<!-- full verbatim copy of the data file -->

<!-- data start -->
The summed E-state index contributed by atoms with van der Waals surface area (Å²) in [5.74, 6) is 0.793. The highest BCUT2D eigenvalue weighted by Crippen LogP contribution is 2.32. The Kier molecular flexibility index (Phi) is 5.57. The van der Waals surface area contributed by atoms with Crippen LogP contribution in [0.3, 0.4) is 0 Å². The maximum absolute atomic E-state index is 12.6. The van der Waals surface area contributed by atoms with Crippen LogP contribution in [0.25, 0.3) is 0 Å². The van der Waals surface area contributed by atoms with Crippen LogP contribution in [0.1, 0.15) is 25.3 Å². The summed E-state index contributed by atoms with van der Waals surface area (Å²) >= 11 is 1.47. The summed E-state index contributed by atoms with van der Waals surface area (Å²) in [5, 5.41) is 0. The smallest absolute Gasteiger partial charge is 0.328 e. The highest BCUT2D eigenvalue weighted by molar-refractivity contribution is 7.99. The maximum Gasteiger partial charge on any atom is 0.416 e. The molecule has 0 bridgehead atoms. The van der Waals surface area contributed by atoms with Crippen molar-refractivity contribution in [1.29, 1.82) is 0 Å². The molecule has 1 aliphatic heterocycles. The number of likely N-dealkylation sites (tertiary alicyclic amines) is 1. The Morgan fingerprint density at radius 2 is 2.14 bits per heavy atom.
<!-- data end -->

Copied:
The summed E-state index contributed by atoms with van der Waals surface area (Å²) in [5.74, 6) is 0.793. The highest BCUT2D eigenvalue weighted by Crippen LogP contribution is 2.32. The Kier molecular flexibility index (Phi) is 5.57. The van der Waals surface area contributed by atoms with Crippen LogP contribution in [0.3, 0.4) is 0 Å². The maximum absolute atomic E-state index is 12.6. The van der Waals surface area contributed by atoms with Crippen LogP contribution in [0.25, 0.3) is 0 Å². The van der Waals surface area contributed by atoms with Crippen LogP contribution in [0.1, 0.15) is 25.3 Å². The summed E-state index contributed by atoms with van der Waals surface area (Å²) >= 11 is 1.47. The summed E-state index contributed by atoms with van der Waals surface area (Å²) in [5, 5.41) is 0. The smallest absolute Gasteiger partial charge is 0.328 e. The highest BCUT2D eigenvalue weighted by molar-refractivity contribution is 7.99. The maximum Gasteiger partial charge on any atom is 0.416 e. The molecule has 0 bridgehead atoms. The van der Waals surface area contributed by atoms with Crippen molar-refractivity contribution in [1.29, 1.82) is 0 Å². The molecule has 1 aliphatic heterocycles. The number of likely N-dealkylation sites (tertiary alicyclic amines) is 1. The Morgan fingerprint density at radius 2 is 2.14 bits per heavy atom.